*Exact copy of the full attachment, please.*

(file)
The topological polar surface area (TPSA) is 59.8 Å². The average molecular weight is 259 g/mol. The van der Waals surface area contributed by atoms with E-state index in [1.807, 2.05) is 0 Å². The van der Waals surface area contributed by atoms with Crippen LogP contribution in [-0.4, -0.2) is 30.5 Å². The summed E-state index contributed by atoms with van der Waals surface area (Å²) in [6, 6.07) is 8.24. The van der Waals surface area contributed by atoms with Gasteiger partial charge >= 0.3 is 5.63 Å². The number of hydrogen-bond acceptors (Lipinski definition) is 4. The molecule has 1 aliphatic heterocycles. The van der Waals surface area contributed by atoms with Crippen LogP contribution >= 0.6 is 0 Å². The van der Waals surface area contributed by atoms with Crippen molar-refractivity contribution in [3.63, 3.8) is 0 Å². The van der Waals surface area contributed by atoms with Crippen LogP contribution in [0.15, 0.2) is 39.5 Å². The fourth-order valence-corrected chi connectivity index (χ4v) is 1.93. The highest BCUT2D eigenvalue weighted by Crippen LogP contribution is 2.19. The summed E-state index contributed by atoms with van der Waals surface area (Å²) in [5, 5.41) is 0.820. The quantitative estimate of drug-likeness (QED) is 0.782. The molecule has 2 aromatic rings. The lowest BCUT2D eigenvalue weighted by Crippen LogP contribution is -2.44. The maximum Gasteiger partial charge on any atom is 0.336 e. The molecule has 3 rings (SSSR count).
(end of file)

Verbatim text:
The topological polar surface area (TPSA) is 59.8 Å². The average molecular weight is 259 g/mol. The van der Waals surface area contributed by atoms with E-state index in [1.807, 2.05) is 0 Å². The van der Waals surface area contributed by atoms with Crippen LogP contribution in [-0.4, -0.2) is 30.5 Å². The summed E-state index contributed by atoms with van der Waals surface area (Å²) in [6, 6.07) is 8.24. The van der Waals surface area contributed by atoms with Gasteiger partial charge >= 0.3 is 5.63 Å². The number of hydrogen-bond acceptors (Lipinski definition) is 4. The molecule has 1 aliphatic heterocycles. The van der Waals surface area contributed by atoms with Crippen LogP contribution >= 0.6 is 0 Å². The van der Waals surface area contributed by atoms with Crippen molar-refractivity contribution in [3.63, 3.8) is 0 Å². The van der Waals surface area contributed by atoms with Crippen LogP contribution in [0.15, 0.2) is 39.5 Å². The fourth-order valence-corrected chi connectivity index (χ4v) is 1.93. The highest BCUT2D eigenvalue weighted by Crippen LogP contribution is 2.19. The summed E-state index contributed by atoms with van der Waals surface area (Å²) in [5, 5.41) is 0.820. The quantitative estimate of drug-likeness (QED) is 0.782. The molecule has 2 aromatic rings. The lowest BCUT2D eigenvalue weighted by Crippen LogP contribution is -2.44. The maximum Gasteiger partial charge on any atom is 0.336 e. The molecule has 3 rings (SSSR count).